Where’s the World’s Best Links Golf Hole?
Tom Watson has his favourites, and we reveal ours. Where are yours?
In addition to being a great links player, Tom Watson is a big fan of links courses. Ask him about his favourites and he quickly mentions hallowed Muirfield, in the East Lothian region of Scotland, where he won his third British Open championship. Old Tom also offers up praise for Ballybunion in Ireland, where he first came to fancy that style of play in the early 1980s, and Turnberry, where he won the 1977 British Open—and nearly took the 2009 championship as a 59-year-old afterthought.
It is hard, however, for Watson to choose an absolute best, much as it is impossible for a parent to select a favoured child.
Not surprisingly, that is a fairly common problem among experienced links golfers. For many, their passion for that type of game is so strong that they find something to like about every links layout—and find it difficult to rank one above others. There are also players of more micro-analytical bents who are inclined to break down links courses by the holes they like most. It’s a way of refining the discussion of the good and great—and elevating it from mere post-round chatter to Ph.D.-level debate. It is also fun.
So much fun, in fact, that we picked our own favourite links holes. All are in the British Isles, where that style of golf has been played for centuries, and they comprise a composite course links lovers like Tom Watson would no doubt like to play.
The First Hole, “Burn,” at the Old Course, St. Andrews, Scotland
The most famous opener in golf, and you feel that as soon as you stand on the first tee, in the shadow of the Royal & Ancient Golf Club and in front of townspeople looking to see how you do.
The Second Hole at the Old Course, Ballybunion, Ireland
Plenty of driving room on this meaty par-4, so long as the wind doesn’t blow your tee shot off target. But the approach to an elevated green fronted by a pair of gnarly dunes is a toughie.
The Third Hole, “An Traonach” (“The Corncrake”), at Carne Golf Links, Ireland
Golfers get to see this scenic hole in its entirety from the tee, beginning with a downhill drive to a wildly undulating fairway and ending with testy putts on a two-tiered green.
The Fourth Hole, “Klondyke,” at Lahinch Golf Club, Ireland
The best part of this delightfully testy par-5 is the blind second shot, over the imposing Klondyke dune.
The Fifth Hole, “Dell,” at Lahinch, Ireland
Another blind shot defines this charmingly difficult hole; only it’s a par-3, with a tiny green snuggled in the grassy dunes.
The Sixth Hole at Kingsbarns Golf Links, Scotland
One of the best short par-4s in the U.K., with stunning vistas and a chance to reach the green with a well-drawn drive.
The Seventh Hole at The European Club, Ireland
Pat Ruddy’s course south of Dublin is one of the most celebrated new links in the British Isles. And the seventh, a long par-4, with a green backed by the shimmering waters of Brittas Bay, is perhaps the finest.
The Eighth Hole, “Short,” at the Old Course, St. Andrews, Scotland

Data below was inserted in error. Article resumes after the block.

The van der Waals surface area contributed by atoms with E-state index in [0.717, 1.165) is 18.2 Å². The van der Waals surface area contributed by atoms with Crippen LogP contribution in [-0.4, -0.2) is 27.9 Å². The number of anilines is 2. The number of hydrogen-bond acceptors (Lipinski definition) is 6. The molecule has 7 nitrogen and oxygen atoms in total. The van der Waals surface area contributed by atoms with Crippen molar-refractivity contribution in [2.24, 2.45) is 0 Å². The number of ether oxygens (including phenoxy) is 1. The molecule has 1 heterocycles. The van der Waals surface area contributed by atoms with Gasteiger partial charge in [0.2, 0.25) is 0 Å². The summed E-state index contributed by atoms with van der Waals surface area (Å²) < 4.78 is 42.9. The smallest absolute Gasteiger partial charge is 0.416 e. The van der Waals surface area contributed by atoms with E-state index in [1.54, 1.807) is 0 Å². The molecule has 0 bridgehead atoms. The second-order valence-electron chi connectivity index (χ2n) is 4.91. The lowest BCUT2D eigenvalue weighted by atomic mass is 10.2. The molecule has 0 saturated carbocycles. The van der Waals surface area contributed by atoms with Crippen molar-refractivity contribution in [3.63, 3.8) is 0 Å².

The large, egg-shaped green looks easy to hit from the tee. But winds that blow incessantly across the St. Andrews links and a putting surface sloping from front to back make it difficult to hold even the most precise shots.
The Ninth Hole at Royal County Down, Northern Ireland
You begin with a blind tee shot over a dune to a fairway that drops 60 feet, the Mountains of Mourne looming beyond. Then there is the matter of an approach shot to a smallish green guarded by a pair of devilish pot bunkers.
The 10th Hole, “Spires,” at Jubilee Course, St. Andrews, Scotland
It is all about the visuals here, and the sight of the elegant spires of the town’s churches rising in the distance as you begin to play your way home.
The 11th Hole, “Colt’s,” at Royal Dublin, Ireland
A beguiling par-5 with deft bunkering on both sides of the fairway and a heavily contoured green.
The 12th Hole, “Mass Hole,” at Waterville Golf Links, Ireland
This glorious par-3 is sculpted among dunes where early Christians held clandestine church services. The design alone makes this a great hole. The story of the site makes it even better.
The 13th Hole, “Pit,” at West Links, North Berwick, Scotland
The distinguishing feature on this par-4 is a slanting stone wall over which golfers must hit their second shots. As charming as it is troublesome.
The 14th Hole, “Calamity Corner,” at Royal Portrush Golf Club, Northern Ireland
Intimidation is a seemingly bottomless, 190-yard-wide gully between the tee and the green of this par-3—especially when the wind is blowing hard.
The 15th Hole, “Redan,” at West Links, North Berwick, Scotland
Named after a military fortification from the Crimean War, the 15th here plays to a green that slopes from right to left, and front to back. The design is so well-regarded that course architects all over the world have copied it.
The 16th Hole, “Barry Burn,” at Carnoustie Golf Links, Scotland
Two par-3s in a row push the design envelope. A trio shatters all boundaries. But this 245-yarder plays more like a par-4 anyway. Just ask Tom Watson. He didn’t card a single 3 here when he won his first British Open at Carnoustie in 1975.
The 17th Hole, “Alps,” at Prestwick Golf Club, Scotland
A venerable par-4 that has been played since the course opened in 1851. The second shot to a sloping green guarded by the fabled Sahara bunker is one of the most compelling in the game.
The 18th Hole, “Tom Morris,” at the Old Course, St. Andrews, Scotland
It’s the best finishing hole, bar none. You feel that as you hit your drive, the townhouses of the ancient ecclesiastical centre rising to your right. And you sense it as you walk over the famed Swilcan Bridge, past Old Tom Morris’ golf shop and onto the massive green where golfing greats have wrapped up championships and tipped their caps to the crowds.
Now you tell us. Which are your favourites?